The adversarial Turing test seems like an odd definition to forecast on. Nuno's linked blogpost makes one side of the argument well: There could be ways to identify an AI as different from a human long after AI becomes economically transformative or capable of taking over the world. On the other side, AI that passes an adversarial Turing test could still fail to have economic impact (perhaps because of regulation, or maybe it's too expensive to replace human labor) or pose a meaningful existential risk (because it's not goal directed, misaligned, or capable of overpowering humanity). 

I'd be more interested in your forecasts on a few other operationalizations of AI timelines:

  • Economic impact, as measured by GDP growth rate or AI as % of inputs to GDP, seems like an important aggregate to track and forecast. It has the important quality of being easily verifiable and continuous over time, making forecasts easy to validate with each passing year. On the other hand, economic impact will likely lag cutting edge capabilities, which might pose the most x-risk. 
  • X-Risk is what I actually care about. With all the debate over whether AI x-risk is disjunctive or conjunctive, I wouldn't want to use a model split into "Will we get AGI, and if so, will x-risks be realized?" that has clear cases where x-risk could occur without first meeting the AGI definition. A tougher question is whether to forecast the exact date of human disempowerment, or a preceding "point of no return", or another set of ideas. But all of these seem more directly aimed at the most important question of x-risk.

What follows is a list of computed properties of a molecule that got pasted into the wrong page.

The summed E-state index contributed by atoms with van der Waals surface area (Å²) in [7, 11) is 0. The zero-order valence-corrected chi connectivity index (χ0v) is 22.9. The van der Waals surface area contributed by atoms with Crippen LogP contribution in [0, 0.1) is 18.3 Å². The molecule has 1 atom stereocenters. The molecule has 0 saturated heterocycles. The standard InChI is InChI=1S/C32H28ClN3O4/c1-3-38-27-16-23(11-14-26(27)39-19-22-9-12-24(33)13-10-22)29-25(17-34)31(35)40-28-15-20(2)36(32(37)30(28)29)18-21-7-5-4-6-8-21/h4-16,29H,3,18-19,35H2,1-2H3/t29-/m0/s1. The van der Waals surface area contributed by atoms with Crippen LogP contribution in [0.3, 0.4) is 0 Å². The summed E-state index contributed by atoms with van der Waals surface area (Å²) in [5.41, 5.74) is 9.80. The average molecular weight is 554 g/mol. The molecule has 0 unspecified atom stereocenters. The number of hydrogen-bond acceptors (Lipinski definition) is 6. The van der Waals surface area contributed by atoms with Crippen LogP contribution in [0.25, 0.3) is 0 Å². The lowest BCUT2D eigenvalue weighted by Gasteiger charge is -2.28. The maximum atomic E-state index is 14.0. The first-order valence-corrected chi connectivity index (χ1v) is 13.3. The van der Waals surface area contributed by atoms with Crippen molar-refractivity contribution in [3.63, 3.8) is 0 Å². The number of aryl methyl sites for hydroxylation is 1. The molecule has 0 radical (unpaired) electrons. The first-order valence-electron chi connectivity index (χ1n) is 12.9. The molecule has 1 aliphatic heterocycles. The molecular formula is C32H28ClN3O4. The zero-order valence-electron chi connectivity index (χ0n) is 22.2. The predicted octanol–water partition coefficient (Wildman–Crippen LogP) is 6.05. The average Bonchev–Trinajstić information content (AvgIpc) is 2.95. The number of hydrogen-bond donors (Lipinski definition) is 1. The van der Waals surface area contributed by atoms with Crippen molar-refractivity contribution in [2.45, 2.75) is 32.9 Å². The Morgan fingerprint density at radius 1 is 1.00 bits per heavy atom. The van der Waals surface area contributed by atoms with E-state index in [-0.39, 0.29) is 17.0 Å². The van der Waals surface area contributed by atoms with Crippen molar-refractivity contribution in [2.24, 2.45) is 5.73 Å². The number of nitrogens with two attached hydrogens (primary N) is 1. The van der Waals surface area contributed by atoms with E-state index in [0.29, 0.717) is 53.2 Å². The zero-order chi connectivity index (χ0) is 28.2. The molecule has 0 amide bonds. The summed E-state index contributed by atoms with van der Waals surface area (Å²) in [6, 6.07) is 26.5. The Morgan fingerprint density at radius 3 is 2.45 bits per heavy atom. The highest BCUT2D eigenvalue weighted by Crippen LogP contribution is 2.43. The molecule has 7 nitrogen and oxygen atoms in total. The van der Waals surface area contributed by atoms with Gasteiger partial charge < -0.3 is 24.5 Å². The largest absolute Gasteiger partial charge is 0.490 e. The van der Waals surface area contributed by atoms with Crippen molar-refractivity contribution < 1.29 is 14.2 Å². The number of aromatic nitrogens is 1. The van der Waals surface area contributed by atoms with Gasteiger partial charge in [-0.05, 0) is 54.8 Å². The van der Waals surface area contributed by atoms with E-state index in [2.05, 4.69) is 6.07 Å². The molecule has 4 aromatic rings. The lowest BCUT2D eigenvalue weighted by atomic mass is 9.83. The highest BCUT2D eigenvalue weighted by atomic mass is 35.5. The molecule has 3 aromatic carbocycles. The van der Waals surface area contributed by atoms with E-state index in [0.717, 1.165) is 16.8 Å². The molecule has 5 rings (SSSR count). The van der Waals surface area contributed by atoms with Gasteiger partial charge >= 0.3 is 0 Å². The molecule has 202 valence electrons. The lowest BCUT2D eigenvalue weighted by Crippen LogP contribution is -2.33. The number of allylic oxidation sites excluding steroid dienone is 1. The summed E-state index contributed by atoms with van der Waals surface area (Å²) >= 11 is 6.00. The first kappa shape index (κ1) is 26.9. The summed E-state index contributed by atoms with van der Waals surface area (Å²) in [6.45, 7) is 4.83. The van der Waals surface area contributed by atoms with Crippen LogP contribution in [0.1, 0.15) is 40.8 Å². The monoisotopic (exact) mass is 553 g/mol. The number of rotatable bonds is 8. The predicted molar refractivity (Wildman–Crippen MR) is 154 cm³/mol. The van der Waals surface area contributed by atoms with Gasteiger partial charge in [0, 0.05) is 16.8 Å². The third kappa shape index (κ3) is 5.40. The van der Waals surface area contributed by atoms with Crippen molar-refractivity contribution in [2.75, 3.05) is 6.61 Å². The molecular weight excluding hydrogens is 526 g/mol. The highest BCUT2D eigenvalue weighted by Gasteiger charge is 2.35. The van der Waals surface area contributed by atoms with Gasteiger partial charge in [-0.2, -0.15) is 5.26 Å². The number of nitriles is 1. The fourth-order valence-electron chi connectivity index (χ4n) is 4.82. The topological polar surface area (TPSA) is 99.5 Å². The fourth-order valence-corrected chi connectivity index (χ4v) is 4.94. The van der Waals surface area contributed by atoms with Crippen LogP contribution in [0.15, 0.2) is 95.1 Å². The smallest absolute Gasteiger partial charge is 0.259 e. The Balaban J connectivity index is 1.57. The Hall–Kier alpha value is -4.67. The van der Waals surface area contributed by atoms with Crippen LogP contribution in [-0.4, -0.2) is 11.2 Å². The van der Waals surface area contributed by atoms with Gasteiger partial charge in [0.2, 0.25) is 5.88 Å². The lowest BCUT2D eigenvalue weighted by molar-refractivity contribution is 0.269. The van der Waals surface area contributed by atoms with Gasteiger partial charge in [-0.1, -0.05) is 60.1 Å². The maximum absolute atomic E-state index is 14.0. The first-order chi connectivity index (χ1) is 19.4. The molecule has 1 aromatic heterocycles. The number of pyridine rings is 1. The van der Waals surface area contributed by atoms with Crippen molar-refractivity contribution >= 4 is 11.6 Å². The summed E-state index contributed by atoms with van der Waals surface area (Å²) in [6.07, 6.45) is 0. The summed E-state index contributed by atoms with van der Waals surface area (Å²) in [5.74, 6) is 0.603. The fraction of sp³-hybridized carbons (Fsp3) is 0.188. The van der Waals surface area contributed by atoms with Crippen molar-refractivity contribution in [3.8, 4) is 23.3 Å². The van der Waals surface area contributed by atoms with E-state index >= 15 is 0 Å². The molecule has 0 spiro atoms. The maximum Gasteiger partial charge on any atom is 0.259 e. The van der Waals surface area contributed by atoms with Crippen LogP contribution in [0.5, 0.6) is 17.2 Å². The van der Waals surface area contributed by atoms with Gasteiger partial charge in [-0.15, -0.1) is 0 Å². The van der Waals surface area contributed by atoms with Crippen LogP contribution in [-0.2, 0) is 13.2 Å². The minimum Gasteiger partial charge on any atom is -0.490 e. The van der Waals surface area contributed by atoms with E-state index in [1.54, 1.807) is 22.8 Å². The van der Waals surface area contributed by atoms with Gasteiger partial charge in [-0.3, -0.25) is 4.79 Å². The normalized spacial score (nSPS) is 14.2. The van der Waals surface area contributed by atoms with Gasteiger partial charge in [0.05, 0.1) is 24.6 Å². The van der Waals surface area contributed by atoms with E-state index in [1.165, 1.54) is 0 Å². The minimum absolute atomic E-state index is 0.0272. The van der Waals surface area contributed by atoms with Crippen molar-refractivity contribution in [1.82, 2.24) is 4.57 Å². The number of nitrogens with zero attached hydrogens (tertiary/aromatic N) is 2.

• A particularly clean decomposition is "In what year will world energy consumption first exceed 130% of every prior year?" from Matthew Barnett's Metaculus question. This is designed to forecast transformative AI while accounting for the possibility that AI will overpower humanity, causing GDP to collapse as AI seizes all available resources for its own goal. Forecasting both this question and the economic impact question might show your x-risk estimate in the difference, unless you think that AI could overpower humanity without  transformative industrial capacity. 

Your thinking on these questions has been pretty persuasive to me, especially Nuno's recent blog and Eli Lifland's writeup of thinking through the full case. It's nice to get a perspective that's just a bit outside of the constant AI hype bubble. But these forecasts just felt a bit less informative than they could otherwise be, driven by edge cases around the definition. Curious if you would disagree with the importance of those edge cases, or think other forecasting targets have important flaws.